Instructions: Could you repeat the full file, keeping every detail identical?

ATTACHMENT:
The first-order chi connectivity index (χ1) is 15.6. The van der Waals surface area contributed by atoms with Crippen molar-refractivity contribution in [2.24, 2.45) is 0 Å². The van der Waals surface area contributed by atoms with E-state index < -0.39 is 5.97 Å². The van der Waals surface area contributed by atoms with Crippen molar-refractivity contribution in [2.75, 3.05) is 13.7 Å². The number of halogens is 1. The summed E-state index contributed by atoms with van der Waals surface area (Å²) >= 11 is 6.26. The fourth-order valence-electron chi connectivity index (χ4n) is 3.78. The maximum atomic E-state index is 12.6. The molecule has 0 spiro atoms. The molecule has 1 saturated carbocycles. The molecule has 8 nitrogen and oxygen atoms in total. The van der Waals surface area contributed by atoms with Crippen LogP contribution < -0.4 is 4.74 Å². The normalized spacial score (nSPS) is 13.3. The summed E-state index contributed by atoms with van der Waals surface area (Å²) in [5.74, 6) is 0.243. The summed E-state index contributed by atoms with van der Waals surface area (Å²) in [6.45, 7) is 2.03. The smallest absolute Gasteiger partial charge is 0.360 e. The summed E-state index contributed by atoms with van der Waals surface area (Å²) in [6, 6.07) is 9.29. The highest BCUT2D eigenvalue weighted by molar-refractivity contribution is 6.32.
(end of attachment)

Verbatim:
The first-order chi connectivity index (χ1) is 15.6. The van der Waals surface area contributed by atoms with Crippen molar-refractivity contribution in [2.24, 2.45) is 0 Å². The van der Waals surface area contributed by atoms with E-state index < -0.39 is 5.97 Å². The van der Waals surface area contributed by atoms with Crippen molar-refractivity contribution in [2.75, 3.05) is 13.7 Å². The number of halogens is 1. The summed E-state index contributed by atoms with van der Waals surface area (Å²) >= 11 is 6.26. The fourth-order valence-electron chi connectivity index (χ4n) is 3.78. The maximum atomic E-state index is 12.6. The molecule has 0 spiro atoms. The molecule has 1 saturated carbocycles. The molecule has 8 nitrogen and oxygen atoms in total. The van der Waals surface area contributed by atoms with Crippen LogP contribution < -0.4 is 4.74 Å². The normalized spacial score (nSPS) is 13.3. The summed E-state index contributed by atoms with van der Waals surface area (Å²) in [5.74, 6) is 0.243. The summed E-state index contributed by atoms with van der Waals surface area (Å²) in [6.45, 7) is 2.03. The smallest absolute Gasteiger partial charge is 0.360 e. The summed E-state index contributed by atoms with van der Waals surface area (Å²) in [6, 6.07) is 9.29. The highest BCUT2D eigenvalue weighted by molar-refractivity contribution is 6.32.